What business are you in? Do you sell products or services – or both and thus consider yourself a solutions provider?
The evolution in government services companies over the past twenty years has been an interesting case study about how companies think and talk about what they do, how they do it, and what they call themselves. When KPMG spun off their consulting group, they chose the name BearingPoint, a navigational reference to set a clear direction for clients. When SAIC spun off part of their business, the name for the entity became Leidos, clipped from the word kaleidoscope, to express the ability to solve difficult problems by applying different perspectives. These names were chosen for strategic purposes, both for their employees, partners, and most of all, customers.
During my time at an association with professional services in the name, when approaching a potential new member company, their feedback sometimes was: “I’m not interested. We are a product/ software/ hardware/ etc. company.” But what that statement is missing is that many of the best companies acknowledge that they are professionals at providing solutions – often as a service. Front-line and back office employees make up companies, which, regardless of industry, include professionals with knowledge, skills and abilities on numerous value propositions, complexities, and challenges. Indeed, many are trained, certified “professionals” providing a service.
The professional services industry is not monolithic or homogenous. The pandemic taught government and industry much about these dynamics. Industry associations have helped promulgate a Department of Defense taxonomy for services as well as considerations around how contract type aligns with risk mitigation and innovation. Yet, despite this, leaders in government as well as industry are quick to label or categorize companies into something simple and easy to understand. What is the name or term that is associated with your business?
During a recent meeting with a specialized client, I was asked if the company should call one of their offerings a professional service, a custom service or something else. My advice was to be careful. A government customer may hear that you provide “professional services” and immediately go to their menu of “professional services, best-in-class contracts,” determine that your specialty does not exactly match a type of professional services, and exclude you from their consideration.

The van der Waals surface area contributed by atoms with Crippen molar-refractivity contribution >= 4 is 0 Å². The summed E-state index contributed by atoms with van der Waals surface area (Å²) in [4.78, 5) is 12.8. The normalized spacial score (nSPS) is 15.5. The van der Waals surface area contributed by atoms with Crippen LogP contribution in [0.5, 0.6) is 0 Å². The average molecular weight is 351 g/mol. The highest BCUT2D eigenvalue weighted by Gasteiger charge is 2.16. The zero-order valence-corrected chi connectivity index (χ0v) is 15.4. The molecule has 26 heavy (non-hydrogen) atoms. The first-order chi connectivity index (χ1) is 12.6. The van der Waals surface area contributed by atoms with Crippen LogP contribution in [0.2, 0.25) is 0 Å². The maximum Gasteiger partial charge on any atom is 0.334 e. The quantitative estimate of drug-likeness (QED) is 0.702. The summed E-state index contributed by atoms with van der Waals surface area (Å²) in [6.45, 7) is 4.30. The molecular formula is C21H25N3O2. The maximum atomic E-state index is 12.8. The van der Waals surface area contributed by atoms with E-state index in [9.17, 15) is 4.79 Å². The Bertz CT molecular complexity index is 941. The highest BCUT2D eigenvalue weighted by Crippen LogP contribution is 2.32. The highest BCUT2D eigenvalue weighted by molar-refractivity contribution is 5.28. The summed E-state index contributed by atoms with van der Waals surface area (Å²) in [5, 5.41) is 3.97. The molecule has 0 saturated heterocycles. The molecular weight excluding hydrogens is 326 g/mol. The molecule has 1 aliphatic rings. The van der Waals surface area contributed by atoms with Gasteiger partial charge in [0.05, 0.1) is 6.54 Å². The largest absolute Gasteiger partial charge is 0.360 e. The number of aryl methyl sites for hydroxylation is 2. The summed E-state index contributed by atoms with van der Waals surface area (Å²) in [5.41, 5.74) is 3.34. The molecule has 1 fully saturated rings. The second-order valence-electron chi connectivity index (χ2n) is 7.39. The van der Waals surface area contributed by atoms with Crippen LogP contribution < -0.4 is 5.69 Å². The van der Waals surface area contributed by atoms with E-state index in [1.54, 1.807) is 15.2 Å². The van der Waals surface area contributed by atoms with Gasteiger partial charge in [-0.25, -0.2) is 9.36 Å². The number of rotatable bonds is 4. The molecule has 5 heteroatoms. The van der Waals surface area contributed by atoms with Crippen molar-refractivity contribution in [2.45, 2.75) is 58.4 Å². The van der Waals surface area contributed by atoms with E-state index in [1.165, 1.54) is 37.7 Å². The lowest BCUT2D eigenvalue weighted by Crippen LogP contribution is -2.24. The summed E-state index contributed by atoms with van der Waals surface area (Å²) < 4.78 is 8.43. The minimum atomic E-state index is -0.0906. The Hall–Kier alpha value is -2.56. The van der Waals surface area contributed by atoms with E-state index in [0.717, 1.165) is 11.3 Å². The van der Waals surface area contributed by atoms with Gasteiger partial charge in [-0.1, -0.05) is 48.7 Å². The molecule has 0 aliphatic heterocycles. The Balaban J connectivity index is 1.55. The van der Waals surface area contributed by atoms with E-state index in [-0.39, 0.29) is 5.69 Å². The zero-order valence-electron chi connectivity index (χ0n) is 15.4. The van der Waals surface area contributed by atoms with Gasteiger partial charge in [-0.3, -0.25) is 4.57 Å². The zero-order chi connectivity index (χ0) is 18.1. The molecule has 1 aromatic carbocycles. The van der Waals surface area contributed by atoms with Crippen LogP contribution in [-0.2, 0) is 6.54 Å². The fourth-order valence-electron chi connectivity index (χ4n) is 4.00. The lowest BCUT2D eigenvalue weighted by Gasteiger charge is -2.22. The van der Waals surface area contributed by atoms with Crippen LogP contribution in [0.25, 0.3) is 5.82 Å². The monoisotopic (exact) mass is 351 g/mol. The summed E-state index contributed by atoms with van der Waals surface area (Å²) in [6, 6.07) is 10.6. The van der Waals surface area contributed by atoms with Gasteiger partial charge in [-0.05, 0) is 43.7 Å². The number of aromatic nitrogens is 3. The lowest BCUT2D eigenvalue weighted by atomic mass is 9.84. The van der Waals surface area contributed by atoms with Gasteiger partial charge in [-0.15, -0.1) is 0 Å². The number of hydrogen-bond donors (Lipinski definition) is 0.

Not sure how to categorize your company when talking to teaming partners and government customers? May I suggest four considerations:
1. Take a broad view of your customer’s underlying problems.
2. Understand how the customer speaks about their problems and how they buy. Meet the customer where they are. Eliminate or mitigate the “hassle factor.”
3. Determine if your best route to market is directly with the customer or if the customer benefits more from your specialty as part of a solution team.
4. Avoid market confusion with similar sounding names in the customer’s lexicon, but consider what could still have broad appeal and adaptability to other customers with similar problems.
What is the name or term that you think is associated with your business? Do your potential teaming partners or government customers agree? If they do, is that connotation desired?
Bradley Saull is a Vice President at Jefferson Business Consulting with nearly 20 years in government contracting. Prior to this, he was a Vice President at the Professional Services Council (PSC), an association of more than 400 government contractors.
 Dunham, Kemba. The Wall Street Journal, “KPMG Consulting Inc. Picks BearingPoint for Its New Name,” found at: https://www.wsj.com/articles/SB1033598317323402673, October 17, 2022.
 Leidos website, found at: https://www.leidos.com/insights/whats-name-origin-leidos#, October 17, 2022.
 PSC Taxonomy for Services Contracts, found at: https://www.pscouncil.org/__p/ca/GovResources.aspx, October 17, 2022
 Shay Assad, Department of Defense. “Taxonomy for the Acquisition of Services and Supplies & Equipment,” August 27, 2012, found at: https://www.acq.osd.mil/dpap/policy/policyvault/USA004219-12-DPAP.pdf, October 17, 2022